I longed for the simplicity of dressing the boys. I couldn’t handle the pink pig on the jeans and then the neon unicorn on the jumper. I found myself dressing her in plain jeans and tops because it was near impossible as far as I was concerned. Then the tide turned because as children often do she developed an opinion of her own, at about two and half. A couple of years earlier than I would have liked but she loves her clothes. She lives for a twirly dress and often likes to pair this with pink neon wellies.

I wish the people who design young girls clothing would follow the rule of looking in the mirror and taking one thing away before they put their items into production. The beauty of her getting bigger is when I have no other choice but to dress her like a cartoon confectionary company has vomited over some polyester, I simply shrug my shoulders and say…..

She dressed herself bless her!!!

 

 

 

 

 

 

How the Social Welfare System has Treated Me

When I was 13 or 14 everyone I knew had a little part time job. It was either after school or at the weekends but everyone worked. Well back then, it was also a big part of your social life and you’d look forward to going to work everyday. Thankfully that continued well into adulthood. When college didn’t work out for me (that’s a nice way of saying I dropped out) I secured a job with the H.S.E. and worked there for over ten years.

Then life threw me a curve ball as life tends to do.

My relationship broke down and I had to move to Kilkenny with two boys in tow and a baby in my belly. I had no way of commuting to my job in North County Dublin. I had to resign. This was uncharted territory for me. I had never been unemployed before and it all happened so quick. I had no savings. No reserves. No way of providing for my growing family.

I had massive support; my mother took us in and provided for us as best she could. Then the realisation came that I was going to have to apply for social welfare of some sort or another. I had no clue but I wasn’t long about finding out. The forms were so long that they practically asked what underwear I had on when I lost my virginity, but I persevered and filled them in to the best of my ability.  It would take up to 6 weeks to hear if I qualified for my One Parent Family Payment.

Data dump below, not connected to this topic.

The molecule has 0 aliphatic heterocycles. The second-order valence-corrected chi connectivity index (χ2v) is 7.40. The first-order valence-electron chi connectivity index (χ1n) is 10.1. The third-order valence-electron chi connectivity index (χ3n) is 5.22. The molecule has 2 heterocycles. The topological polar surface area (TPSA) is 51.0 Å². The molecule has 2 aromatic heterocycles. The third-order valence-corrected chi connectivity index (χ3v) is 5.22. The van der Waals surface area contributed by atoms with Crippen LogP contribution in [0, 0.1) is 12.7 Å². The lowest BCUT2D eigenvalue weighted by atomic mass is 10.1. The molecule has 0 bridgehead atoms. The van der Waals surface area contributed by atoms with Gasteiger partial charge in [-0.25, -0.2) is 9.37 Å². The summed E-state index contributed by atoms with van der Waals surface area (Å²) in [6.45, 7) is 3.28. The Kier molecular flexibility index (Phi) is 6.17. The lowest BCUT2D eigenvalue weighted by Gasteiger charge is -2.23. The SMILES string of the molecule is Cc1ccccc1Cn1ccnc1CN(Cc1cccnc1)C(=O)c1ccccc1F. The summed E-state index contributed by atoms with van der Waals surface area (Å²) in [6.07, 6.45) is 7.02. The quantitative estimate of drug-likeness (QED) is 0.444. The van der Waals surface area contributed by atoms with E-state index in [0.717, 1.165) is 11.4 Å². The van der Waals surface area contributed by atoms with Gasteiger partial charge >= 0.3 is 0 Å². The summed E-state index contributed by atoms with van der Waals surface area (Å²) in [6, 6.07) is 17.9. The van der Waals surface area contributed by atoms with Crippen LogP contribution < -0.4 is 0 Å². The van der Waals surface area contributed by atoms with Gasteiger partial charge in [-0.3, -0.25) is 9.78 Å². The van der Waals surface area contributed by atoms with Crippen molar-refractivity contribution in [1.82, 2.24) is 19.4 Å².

In the mean time, my Mam and I were finding it tough to manage trying to plan for a new baby. We found out about the Community Welfare Officer – someone who can award interim payments in special circumstances. I had to go down and ask for help. Now I can’t say this aspect was pleasant.

Well none of it is pleasant, but I found this humiliating. I told the guy who didn’t know me from Adam that I was in trouble and needed help. Overcome by the situation I burst into tears. Not gentle ones. The big ugly face ones that could drown a small child.

He listened, took the evidence that I had brought with me and presented me with a cheque. He would continue to issue me with the cheques weekly until my case was decided. If I was denied I would have to pay the money back.

I left that office relieved. I didn’t want to be a burden on my mother. I couldn’t work for now and I genuinely needed help. I know that there are many complaints about how the systems work in this country. I can only speak from my own experience. The forms are a nightmare. The staff can be hard to approach. It feels like an invasion of your privacy. They look for the same documentation year after year.

However without it, I don’t know where I’d be.

I think the general feeling is that when people are on Social Welfare they get a bit cosy and don’t want to work, and to be honest I can totally see how that would be the case. I could have happily stayed at home for another few years and lived a pleasant life on what the government provides for me. But I am not that type of person. I want more in life. I am currently in full-time education in order to help me get back into the workforce. My course in Beauty Therapy is fully funded by a government scheme, and I am extremely grateful for the opportunity to get away from the kids  up skill.

It hasn’t been easy and it’s not the way I saw my life going. I never thought I would need Social Welfare. It may not be a popular opinion, but the Social Welfare system worked for me.